Even if I did not purchase this novel which appeared on the Booker Longlist because it was written by a guy who worked for local Fairfax papers The Sydney Morning Herald and Melbourne’s The Age, and if the back cover blurb and first chapter did not indicate that the main character had worked as a foreign correspondent on the Dark Continent, it would still be bleedingly obvious that this guy worked as a journalist.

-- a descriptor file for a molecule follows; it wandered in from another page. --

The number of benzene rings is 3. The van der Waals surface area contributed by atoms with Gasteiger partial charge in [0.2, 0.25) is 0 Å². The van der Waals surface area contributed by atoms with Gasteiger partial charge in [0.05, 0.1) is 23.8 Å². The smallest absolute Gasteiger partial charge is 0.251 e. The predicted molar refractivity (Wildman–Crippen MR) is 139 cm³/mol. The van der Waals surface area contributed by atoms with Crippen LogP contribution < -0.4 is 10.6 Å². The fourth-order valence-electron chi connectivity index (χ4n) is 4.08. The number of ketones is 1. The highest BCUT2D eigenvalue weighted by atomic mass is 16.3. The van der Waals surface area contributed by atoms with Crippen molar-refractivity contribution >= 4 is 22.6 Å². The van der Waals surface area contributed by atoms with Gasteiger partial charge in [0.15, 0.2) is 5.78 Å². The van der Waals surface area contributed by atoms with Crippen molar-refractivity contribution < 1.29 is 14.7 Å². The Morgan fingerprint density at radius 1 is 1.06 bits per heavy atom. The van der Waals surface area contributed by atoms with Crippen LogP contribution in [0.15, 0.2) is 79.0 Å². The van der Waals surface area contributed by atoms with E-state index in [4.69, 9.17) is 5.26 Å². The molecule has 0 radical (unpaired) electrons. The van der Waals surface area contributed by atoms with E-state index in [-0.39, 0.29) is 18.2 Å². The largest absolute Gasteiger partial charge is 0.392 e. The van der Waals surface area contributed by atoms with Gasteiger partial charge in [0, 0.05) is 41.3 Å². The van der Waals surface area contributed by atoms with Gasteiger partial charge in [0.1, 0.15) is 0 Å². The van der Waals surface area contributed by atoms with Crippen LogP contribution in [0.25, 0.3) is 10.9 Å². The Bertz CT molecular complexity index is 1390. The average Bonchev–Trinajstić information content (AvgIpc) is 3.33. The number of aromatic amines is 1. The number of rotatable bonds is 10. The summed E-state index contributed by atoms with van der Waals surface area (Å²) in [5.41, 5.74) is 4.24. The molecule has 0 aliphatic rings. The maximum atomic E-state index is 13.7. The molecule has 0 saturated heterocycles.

His prose is so pared down that to give depth to his descriptions, he has to slot in tired adjective after tired adjective to the “scene setting” description that dutifully appear at the start and end of each episode. The dialogue is heavy and inane. The protagonist and his several Caucasian sexual interests are a dull lot. But O’Loughlin posits them as heroic. They nearly all have a kind of freckled, Nordic boyishness, and ability to withstand the horrors of massacre, be it in Serbia or Rwanda whilst providing maternal sympathy. His male quirky journalistic rivals seem like underdone versions of the harebrained characters in Roald Dahl’s Going Solo who have cheerily lost their marbles, but this charm does not flourish into anything resembling actual people. The African public servants and militia are unsurprisingly inscrutable and serve the purpose of getting in the way of getting a the goods behind the makings of a good story. Similarly, several incidences of intrigue, for instance a gradual psychotic episode and scene involving the disposal of a body are flat, and lack the ebb and flow and climax required for real drama.